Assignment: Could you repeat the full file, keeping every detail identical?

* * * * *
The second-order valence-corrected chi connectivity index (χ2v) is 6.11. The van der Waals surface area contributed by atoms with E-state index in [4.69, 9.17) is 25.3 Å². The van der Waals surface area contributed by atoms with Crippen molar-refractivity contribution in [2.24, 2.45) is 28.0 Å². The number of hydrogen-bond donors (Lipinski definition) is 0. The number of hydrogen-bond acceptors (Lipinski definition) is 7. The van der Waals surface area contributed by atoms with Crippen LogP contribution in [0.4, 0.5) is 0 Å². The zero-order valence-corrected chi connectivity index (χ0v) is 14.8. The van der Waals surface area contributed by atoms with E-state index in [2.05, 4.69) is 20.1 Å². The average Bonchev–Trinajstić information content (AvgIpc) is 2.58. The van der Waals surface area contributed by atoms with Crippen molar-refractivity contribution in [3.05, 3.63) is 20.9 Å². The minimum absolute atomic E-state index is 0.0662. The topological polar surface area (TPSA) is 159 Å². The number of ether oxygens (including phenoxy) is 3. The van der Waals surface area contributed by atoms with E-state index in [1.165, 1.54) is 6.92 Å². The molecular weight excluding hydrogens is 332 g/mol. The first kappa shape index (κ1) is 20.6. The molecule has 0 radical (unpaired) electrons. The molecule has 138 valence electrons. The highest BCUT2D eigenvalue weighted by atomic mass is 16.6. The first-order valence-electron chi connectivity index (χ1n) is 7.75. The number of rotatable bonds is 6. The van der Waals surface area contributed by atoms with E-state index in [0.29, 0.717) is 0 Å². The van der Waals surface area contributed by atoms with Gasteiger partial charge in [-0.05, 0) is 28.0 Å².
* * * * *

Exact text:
The second-order valence-corrected chi connectivity index (χ2v) is 6.11. The van der Waals surface area contributed by atoms with E-state index in [4.69, 9.17) is 25.3 Å². The van der Waals surface area contributed by atoms with Crippen molar-refractivity contribution in [2.24, 2.45) is 28.0 Å². The number of hydrogen-bond donors (Lipinski definition) is 0. The number of hydrogen-bond acceptors (Lipinski definition) is 7. The van der Waals surface area contributed by atoms with Crippen LogP contribution in [0.4, 0.5) is 0 Å². The zero-order valence-corrected chi connectivity index (χ0v) is 14.8. The van der Waals surface area contributed by atoms with E-state index in [2.05, 4.69) is 20.1 Å². The average Bonchev–Trinajstić information content (AvgIpc) is 2.58. The van der Waals surface area contributed by atoms with Crippen molar-refractivity contribution in [3.05, 3.63) is 20.9 Å². The minimum absolute atomic E-state index is 0.0662. The topological polar surface area (TPSA) is 159 Å². The number of ether oxygens (including phenoxy) is 3. The van der Waals surface area contributed by atoms with E-state index in [1.165, 1.54) is 6.92 Å². The molecular weight excluding hydrogens is 332 g/mol. The first kappa shape index (κ1) is 20.6. The molecule has 0 radical (unpaired) electrons. The molecule has 138 valence electrons. The highest BCUT2D eigenvalue weighted by atomic mass is 16.6. The first-order valence-electron chi connectivity index (χ1n) is 7.75. The number of rotatable bonds is 6. The van der Waals surface area contributed by atoms with E-state index in [0.29, 0.717) is 0 Å². The van der Waals surface area contributed by atoms with Gasteiger partial charge in [-0.05, 0) is 28.0 Å².